Long years ago, when the divide between church and state was better protected in journalism and the business side had no inkling what was happening on the other side, the editors at Time magazine ran an interview with Mother Teresa with the quote-headline, “I’m just a pencil in the hand of god.”
When the issue came out, much mirth ensued when an advertisement for pencils graced the page opposite the interview.
In the latest issue of India Today magazine, something similar happens. A story on the alleged sexual indiscretions of the godman Asumal Sirumalani alias Asaram Bapu carries an advertisement for “Vacurect“, a “US FDA-approved medical device for men who cannot enjoy with their partner”, on the opposite page.
The tagline for the ad reads: “get the power to play harder”
STATE COLLEGE, Pennsylvania: Time was when the advertising world revolved around the simple 30-second spot. Put one out and, more likely than not, it was sure to capture everybody’s eye at some time or the other. But diminishing attention spans, a growing media clutter, and cutting edge consumer technology—through devices like personal video recorders, TiVo, etc—have made that possibility less certain.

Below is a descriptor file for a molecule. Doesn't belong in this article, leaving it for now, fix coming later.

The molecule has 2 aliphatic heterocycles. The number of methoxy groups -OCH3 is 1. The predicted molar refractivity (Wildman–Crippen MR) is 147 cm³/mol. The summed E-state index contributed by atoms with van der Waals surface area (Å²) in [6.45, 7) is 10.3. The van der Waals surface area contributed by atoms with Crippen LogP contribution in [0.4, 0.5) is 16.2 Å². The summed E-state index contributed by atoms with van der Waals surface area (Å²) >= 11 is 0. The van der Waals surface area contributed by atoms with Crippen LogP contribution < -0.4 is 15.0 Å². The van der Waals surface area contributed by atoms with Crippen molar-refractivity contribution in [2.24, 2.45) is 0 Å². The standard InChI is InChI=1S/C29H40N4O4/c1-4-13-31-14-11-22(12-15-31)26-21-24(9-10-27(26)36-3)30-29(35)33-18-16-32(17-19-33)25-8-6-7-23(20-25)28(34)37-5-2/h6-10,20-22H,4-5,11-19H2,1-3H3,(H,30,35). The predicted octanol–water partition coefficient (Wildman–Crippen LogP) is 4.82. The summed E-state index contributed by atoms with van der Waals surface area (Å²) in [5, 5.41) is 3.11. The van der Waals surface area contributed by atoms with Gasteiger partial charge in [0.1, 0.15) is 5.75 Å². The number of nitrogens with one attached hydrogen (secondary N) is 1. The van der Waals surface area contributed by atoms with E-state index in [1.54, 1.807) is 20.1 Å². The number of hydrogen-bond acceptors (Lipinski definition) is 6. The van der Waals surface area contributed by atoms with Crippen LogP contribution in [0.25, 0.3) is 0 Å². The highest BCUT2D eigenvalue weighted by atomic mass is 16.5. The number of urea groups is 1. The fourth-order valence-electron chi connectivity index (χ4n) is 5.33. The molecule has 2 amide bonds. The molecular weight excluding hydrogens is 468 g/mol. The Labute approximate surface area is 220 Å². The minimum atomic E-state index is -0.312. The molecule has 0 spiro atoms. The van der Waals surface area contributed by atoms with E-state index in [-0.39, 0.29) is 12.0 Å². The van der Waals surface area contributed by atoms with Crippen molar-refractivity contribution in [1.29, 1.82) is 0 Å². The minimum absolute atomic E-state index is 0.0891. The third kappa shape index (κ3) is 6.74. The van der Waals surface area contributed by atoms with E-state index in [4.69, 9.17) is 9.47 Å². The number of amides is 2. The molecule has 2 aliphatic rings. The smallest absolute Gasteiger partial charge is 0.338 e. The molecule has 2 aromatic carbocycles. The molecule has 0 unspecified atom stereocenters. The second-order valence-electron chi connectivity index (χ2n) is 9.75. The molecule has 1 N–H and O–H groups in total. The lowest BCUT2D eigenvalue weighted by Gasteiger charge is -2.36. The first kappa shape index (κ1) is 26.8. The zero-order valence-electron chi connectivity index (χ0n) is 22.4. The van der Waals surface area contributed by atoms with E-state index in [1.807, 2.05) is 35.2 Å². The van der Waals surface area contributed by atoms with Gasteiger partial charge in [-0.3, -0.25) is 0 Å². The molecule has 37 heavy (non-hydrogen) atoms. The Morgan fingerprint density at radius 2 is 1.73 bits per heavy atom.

The result, says Matt McAllister, associate professor at the college of communications at Penn State University, is that advertisers and agencies have had to scramble around for newer and more ingenious ways of drawing notice. Product placement, product integration, hybrid advertising, have all therefore become par for the course to evade “the revenge of the remote-control”.
But there is a flip side, says McAllister, author of The Commercialisation of American Culture: new Advertising, Control and Democracy (1996, Sage) and co-editor of Comics and Ideology (2001, Peter Lang):
“Large scale integrated advertising campaigns are taking away the diversity of media. Media look great, they are often spectacular. But when you really ask if we have true diversity, whether we have a lot of different choices, free from advertising, I worry some of the current trends are taking those choices away.”